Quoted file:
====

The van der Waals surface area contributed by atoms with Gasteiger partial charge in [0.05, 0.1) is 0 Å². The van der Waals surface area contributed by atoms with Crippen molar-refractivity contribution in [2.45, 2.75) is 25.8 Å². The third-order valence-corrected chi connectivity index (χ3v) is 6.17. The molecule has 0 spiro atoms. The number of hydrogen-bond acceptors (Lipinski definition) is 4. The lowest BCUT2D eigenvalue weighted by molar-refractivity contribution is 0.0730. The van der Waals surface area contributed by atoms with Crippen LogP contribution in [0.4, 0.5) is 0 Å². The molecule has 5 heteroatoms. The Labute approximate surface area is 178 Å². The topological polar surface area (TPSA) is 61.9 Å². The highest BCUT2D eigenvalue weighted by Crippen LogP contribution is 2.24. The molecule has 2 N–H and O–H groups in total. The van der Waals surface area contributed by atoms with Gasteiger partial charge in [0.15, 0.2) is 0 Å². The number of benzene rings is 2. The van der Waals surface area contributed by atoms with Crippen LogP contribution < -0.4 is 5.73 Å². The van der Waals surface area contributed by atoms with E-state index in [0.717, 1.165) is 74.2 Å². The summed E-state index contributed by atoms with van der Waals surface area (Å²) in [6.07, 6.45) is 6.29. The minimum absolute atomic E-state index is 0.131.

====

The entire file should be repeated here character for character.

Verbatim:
The van der Waals surface area contributed by atoms with Gasteiger partial charge in [0.05, 0.1) is 0 Å². The van der Waals surface area contributed by atoms with Crippen molar-refractivity contribution in [2.45, 2.75) is 25.8 Å². The third-order valence-corrected chi connectivity index (χ3v) is 6.17. The molecule has 0 spiro atoms. The number of hydrogen-bond acceptors (Lipinski definition) is 4. The lowest BCUT2D eigenvalue weighted by molar-refractivity contribution is 0.0730. The van der Waals surface area contributed by atoms with Crippen LogP contribution in [0.4, 0.5) is 0 Å². The molecule has 5 heteroatoms. The Labute approximate surface area is 178 Å². The topological polar surface area (TPSA) is 61.9 Å². The highest BCUT2D eigenvalue weighted by Crippen LogP contribution is 2.24. The molecule has 2 N–H and O–H groups in total. The van der Waals surface area contributed by atoms with Gasteiger partial charge in [0.15, 0.2) is 0 Å². The number of benzene rings is 2. The van der Waals surface area contributed by atoms with Crippen LogP contribution < -0.4 is 5.73 Å². The van der Waals surface area contributed by atoms with E-state index in [0.717, 1.165) is 74.2 Å². The summed E-state index contributed by atoms with van der Waals surface area (Å²) in [6.07, 6.45) is 6.29. The minimum absolute atomic E-state index is 0.131.